Mark Sarvas’s debut novel, Harry, Revised, which has drawn comparisons to John Updike and Philip Roth, and was a Denver Post 2008 Best Book of the Year, has been published by Bloomsbury and will appear in a dozen languages around the world. He is the host of the acclaimed litblog The Elegant Variation (a Forbes Magazine Best of the Web pick and Guardian Top 10 Literary Blog) and a member of the National Book Critics Circle. His criticism has appeared in The New York Times Book Review, Bookforum, The Philadelphia Inquirer, The Threepenny Review, and elsewhere.
Who are you?
If you mean in the ontological sense, I have no clue. If you mean the more prosaic CV sort of stuff, I’m a novelist, a book reviewer, a blogger and, now, a father, which I enjoy more than any of my prior occupations.
What was the last book you read? How did you like it?
Yikes. Oddly, I can’t say – I’m a judge in a contest and it’s all hush-hush just now. (20 books to read by September.) Well, I suppose there’s – no, I can’t say that one either, it’s slated for review in the Times. Well, I can point you to a marvelous book I’ve talked about quite a bit at my blog called Nobility of Spirit – it’s a paean to Big Ideas and it’s one of the most inspiring books I’ve read in ages.
How does your reading day begin?
Email, sadly. (It should begin with something like Proust, no?) Then my browser home page is the NY Times, so I poke around there. I check out Andrew Sullivan. Then I open my feedreader and see what the blogs I like are up to. After my coffee is usually when I tuck in with an actual book. And it’s often disrupted by the mail call, which always brings new and exciting things to distract, um, tempt me.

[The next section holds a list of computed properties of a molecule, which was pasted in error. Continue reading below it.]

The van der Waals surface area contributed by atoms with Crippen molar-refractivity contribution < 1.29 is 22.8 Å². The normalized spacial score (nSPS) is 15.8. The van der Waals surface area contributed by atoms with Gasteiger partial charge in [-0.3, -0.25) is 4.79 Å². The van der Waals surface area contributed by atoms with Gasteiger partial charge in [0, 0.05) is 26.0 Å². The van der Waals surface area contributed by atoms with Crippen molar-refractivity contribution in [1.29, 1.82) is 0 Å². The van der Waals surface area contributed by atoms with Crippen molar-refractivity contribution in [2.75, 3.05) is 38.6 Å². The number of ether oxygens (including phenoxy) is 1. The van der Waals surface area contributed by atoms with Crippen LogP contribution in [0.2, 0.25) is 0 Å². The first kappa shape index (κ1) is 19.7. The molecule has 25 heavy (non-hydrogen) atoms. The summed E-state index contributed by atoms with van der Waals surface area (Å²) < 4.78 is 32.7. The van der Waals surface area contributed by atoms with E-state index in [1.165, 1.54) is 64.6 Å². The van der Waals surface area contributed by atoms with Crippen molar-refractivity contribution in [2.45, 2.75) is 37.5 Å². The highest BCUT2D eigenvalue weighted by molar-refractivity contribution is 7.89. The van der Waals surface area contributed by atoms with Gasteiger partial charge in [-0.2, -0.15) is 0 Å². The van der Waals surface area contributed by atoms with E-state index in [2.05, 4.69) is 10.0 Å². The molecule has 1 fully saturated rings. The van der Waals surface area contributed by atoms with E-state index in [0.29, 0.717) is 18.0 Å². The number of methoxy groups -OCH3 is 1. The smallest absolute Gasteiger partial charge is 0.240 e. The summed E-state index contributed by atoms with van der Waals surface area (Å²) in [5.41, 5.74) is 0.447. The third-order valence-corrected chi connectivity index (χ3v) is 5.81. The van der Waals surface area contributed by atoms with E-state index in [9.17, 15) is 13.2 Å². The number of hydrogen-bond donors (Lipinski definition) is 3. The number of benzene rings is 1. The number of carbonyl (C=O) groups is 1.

If you could meet a character on the halodeck, who would it be? And what would you do?
Othello. I would clue him to what Iago is up to. Every time Desdemona is killed, I cry like a little girl. (And having a little girl now, I know of what I speak.)
When it comes to books or readers, what’s your greatest pet peeve?
Oh God, where do I begin. My sister drives me nuts – she doesn’t keep anything she reads. That’s hard to bear. But my greatest pet peeve, I suppose, is when I see what I consider mediocre work being bathed in over praise, books like The Lovely Bones whose cloying mawkishness is somehow taken for literary gravitas. Bleah.”
What novel should replace the Gideon’s Bible in hotel rooms worldwide? Explain.
My agent probably wants me to say my novel, Harry, Revised. The royalties would be nice. But I doubt the level of spiritual sustenance could compare. I’m known for loving The Great Gatsby – it’s the first book I read every year, and every year it truly is new to me. And it’s shorter than the Bible. I think that would be my pick.
# # #
For more on Mark Sarvas and his debut novel Harry, Revised, please visit The Elegant Variation. Today.